As the country tries to open up after our nearly three month containment trying to stop COVID-19, automotive events are starting to actually happen again. Most states near me have recognized events like Autocross as pretty safe, so they’re starting to not be cancelled.
Case in point was this past weekend’s South Bend Region event at Grissom Aeroplex in Peru, Indiana. When they announced on Facebook a few weeks ago that this event was ON, I think it filled up in just a few hours. Due to the pent up demand, it also filled up with fast national level drivers. This was going to be like a scaled down Champ Tour, not some dinky regional.
This was a two day event. On Saturday, South Bend Region held their own points event, and on Sunday, they hosted a Great Lakes Divisional event.
As adjustments for COVID-19, there was to be nobody on site that wasn’t a driver, so no spectators or other visitors. Loaner helmets are gone. Registration was internet only and check-in was zero touch. And they capped the event at 120 people to make sure there was enough space in paddock for everybody to spread out.
The relatively low participant cap (for a big site like Peru) also meant a lot of runs. Five each day. This was going to be an excellent opportunity to get some autocross testing done on the Probe, or rather, some driver training. I’ve never seriously autocrossed front wheel drive before, so I have a steep learning curve in front of me.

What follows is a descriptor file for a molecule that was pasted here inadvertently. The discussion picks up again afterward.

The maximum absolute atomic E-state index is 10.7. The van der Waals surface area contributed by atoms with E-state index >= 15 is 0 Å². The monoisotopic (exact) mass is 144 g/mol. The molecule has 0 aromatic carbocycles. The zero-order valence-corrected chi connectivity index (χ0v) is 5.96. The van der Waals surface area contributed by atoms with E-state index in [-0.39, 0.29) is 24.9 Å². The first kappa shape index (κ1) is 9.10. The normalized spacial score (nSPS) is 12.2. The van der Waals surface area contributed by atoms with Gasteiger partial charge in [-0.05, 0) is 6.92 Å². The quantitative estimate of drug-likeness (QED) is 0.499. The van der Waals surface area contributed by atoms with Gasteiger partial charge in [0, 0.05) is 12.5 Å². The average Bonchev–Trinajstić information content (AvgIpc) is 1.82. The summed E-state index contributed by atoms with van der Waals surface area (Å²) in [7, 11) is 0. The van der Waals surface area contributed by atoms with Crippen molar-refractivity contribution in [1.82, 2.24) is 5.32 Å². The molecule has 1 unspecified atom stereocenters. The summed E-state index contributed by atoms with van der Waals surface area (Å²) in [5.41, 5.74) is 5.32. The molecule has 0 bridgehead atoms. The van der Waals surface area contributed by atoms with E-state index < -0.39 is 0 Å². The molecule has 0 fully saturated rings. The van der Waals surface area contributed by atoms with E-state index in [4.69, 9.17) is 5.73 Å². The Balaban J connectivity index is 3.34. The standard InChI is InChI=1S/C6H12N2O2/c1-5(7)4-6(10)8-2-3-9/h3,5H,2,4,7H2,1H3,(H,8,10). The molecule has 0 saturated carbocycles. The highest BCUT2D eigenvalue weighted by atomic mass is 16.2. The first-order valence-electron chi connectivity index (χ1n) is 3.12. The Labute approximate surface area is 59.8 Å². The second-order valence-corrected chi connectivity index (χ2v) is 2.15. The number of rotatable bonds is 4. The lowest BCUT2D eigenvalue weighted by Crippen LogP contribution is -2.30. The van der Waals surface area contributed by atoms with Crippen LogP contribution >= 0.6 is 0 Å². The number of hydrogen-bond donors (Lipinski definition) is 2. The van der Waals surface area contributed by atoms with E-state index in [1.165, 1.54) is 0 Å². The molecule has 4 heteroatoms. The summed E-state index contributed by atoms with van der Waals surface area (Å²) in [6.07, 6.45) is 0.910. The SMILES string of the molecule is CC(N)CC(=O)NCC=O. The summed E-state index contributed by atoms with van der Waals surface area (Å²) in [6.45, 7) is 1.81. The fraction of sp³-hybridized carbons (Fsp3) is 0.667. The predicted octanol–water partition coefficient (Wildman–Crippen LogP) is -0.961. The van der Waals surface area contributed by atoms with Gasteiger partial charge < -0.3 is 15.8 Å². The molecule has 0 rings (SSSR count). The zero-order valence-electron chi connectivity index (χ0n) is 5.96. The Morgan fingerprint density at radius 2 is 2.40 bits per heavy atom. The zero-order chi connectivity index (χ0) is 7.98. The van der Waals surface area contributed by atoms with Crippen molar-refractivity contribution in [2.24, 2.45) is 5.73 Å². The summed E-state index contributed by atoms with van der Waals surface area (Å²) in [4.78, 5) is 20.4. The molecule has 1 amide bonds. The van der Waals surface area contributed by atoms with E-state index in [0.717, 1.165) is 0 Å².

Amazingly, the car performed flawlessly. The first day, I didn’t touch anything but air pressures, choosing to concentrate on driving the car. After the first run, I dropped a bit of time and put down some consistent 58.3 second runs, with a 58.03 flyer mixed in that I couldn’t replicate:
Day 2 had a whole new course with a crossover and some pretty long sections where the throttle was mashed. I datalogged the first run and made some map adjustments. I’d never really rung the car out in second gear like this, and it was hitting some spots in the fuel map it hadn’t really hit before.
And a comment on tires: since this was a budget build, I didn’t spring for the “fast” tire like a Rival S, RE-71R, or the new Yokohama Advans. I put Federal 595RS-Rs on it. They’re half the price of a comparable top-line tire. And they’re good. I didn’t feel like I was running out of tire at all, anywhere. Granted, Peru is really grippy concrete. We’ll see what happens when I get to an asphalt lot and I get more adept at piloting the vehicle at the limit, but so far I’m very happy with the purchase. We’ll see how they hold up through the season.
I was getting more comfortable with the car and tried getting closer to the cones. Sadly I got too close on all but two of my runs. My fastest was marred by such an incident:
Overall event results, I ended up 95th out of 120. So basically about the same place I normally end at an event filled with Champ Tour quality drives. I was DFL in SMF, the class I put the car in, but that was expected. I’m way over weight for SMF, and my competition was running slicks.
But it’s all good. The point of this event was to learn how to drive this car and see if it can stand up to a weekend of autocrossing. Both objectives met.
Stay tuned here. In three weeks is the first DriveAutoX event at UMI Motorsports Park in Pennsylvania. I’m taking the Buick to that one. It’ll be the first time it’s been out and driven hard since I lunched the transmission at the KYR Time Trial Regional last July. The Buick’s been to Saudia Arabia and back since then.